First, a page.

At the time of the audit, the owner of the token contract is set to an EOA account (externally owned account), which implies high risks for token holders as if the owner account is compromised an attacker can break the token functionality completely (for example, by blocking any transfer).

6. It runs on the Binance Smart Chain, which has had its own issues

SAFEMOON is a BEP-20 token, meaning it runs on Binance Smart Chain. In itself, there’s nothing really wrong with this. However, BSC has suffered a number of issues recently across several of its platforms.

On May 20, malicious actors exploited bugs in BSC’s PancakeBunny protocol, stealing some $45 million in BUNNY tokens.

Likewise, likely manipulation of the Venus Protocol (XVS) price resulted in $200 million in liquidations on May 19.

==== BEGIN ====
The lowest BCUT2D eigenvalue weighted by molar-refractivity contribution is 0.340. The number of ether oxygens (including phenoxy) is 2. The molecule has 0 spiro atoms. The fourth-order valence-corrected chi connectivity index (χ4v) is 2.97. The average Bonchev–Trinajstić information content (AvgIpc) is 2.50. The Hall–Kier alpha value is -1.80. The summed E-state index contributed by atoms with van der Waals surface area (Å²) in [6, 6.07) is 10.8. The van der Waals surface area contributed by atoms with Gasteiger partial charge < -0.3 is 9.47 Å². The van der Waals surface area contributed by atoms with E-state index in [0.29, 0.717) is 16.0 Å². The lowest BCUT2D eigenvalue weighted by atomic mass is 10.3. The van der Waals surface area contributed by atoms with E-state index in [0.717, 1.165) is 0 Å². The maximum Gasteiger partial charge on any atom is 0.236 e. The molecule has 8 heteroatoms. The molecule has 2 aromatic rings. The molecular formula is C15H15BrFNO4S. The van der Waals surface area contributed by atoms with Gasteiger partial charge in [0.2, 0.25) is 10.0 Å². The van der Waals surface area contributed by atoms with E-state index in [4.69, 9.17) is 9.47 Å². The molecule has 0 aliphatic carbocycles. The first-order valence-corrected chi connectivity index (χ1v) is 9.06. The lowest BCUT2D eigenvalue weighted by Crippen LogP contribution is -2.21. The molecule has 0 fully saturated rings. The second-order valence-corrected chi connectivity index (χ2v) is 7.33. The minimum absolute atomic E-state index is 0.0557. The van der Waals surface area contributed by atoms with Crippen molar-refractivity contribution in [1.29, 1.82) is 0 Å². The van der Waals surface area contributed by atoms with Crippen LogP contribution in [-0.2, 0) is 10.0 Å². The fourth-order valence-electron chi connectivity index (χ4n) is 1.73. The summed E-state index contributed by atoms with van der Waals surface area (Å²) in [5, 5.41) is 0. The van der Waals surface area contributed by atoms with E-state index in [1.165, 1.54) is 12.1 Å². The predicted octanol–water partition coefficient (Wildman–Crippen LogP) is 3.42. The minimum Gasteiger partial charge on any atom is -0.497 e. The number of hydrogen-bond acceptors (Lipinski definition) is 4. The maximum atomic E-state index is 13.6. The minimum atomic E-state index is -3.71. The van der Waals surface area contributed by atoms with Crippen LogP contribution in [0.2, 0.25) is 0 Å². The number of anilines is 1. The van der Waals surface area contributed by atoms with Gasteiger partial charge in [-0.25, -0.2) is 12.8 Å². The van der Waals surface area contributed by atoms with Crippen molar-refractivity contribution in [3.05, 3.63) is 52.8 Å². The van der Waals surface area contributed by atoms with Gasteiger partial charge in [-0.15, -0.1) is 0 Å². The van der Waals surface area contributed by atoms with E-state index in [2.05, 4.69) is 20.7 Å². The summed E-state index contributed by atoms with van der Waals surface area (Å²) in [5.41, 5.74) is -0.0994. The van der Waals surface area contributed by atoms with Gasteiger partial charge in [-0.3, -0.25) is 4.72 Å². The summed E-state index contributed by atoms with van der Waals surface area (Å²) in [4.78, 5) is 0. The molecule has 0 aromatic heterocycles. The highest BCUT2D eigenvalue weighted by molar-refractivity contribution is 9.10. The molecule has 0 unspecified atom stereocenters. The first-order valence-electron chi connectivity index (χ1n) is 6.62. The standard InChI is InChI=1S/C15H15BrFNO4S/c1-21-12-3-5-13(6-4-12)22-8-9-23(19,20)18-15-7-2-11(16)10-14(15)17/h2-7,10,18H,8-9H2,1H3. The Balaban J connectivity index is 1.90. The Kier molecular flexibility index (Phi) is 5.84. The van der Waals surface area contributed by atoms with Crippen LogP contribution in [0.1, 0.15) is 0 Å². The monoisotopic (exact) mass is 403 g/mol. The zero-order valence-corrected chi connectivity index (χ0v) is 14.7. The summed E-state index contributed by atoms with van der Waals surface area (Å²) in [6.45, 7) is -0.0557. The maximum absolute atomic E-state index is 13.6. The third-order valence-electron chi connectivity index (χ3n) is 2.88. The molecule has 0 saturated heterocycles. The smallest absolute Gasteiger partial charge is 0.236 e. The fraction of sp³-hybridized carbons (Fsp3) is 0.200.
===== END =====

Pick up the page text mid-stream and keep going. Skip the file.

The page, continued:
This doesn’t necessarily affect SafeMoon. However, it suggests that the altcoin operates in a potentially uncertain environment. One which may result in traders losing money.

7. SafeMoon has very low liquidity

SafeMoon has extremely low liquidity. It’s such a small market that, if a big holder sells, its price is likely to fall steeply. For example, its price crashed by more than 80% in late April when a whale sold $8.5 million’s worth of it.

Smaller holders will never be able to predict when a larger holder is going to sell. This arguably makes holding SAFEMOON tantamount to gambling.

8. SafeMoon is hard to buy and sell

SafeMoon isn’t really listed anywhere. Right now, the only place you can really trade it is on PancakeSwap, a decentralized exchange on Binance Smart Chain. Traders therefore need to go through a relatively involved process to get their hands on it. They need to create a Binance account, buy Binance coin (BNB), swap BNB for SAFEMOON, download a wallet such as MetaMask, and also enable such a wallet to work with BSC.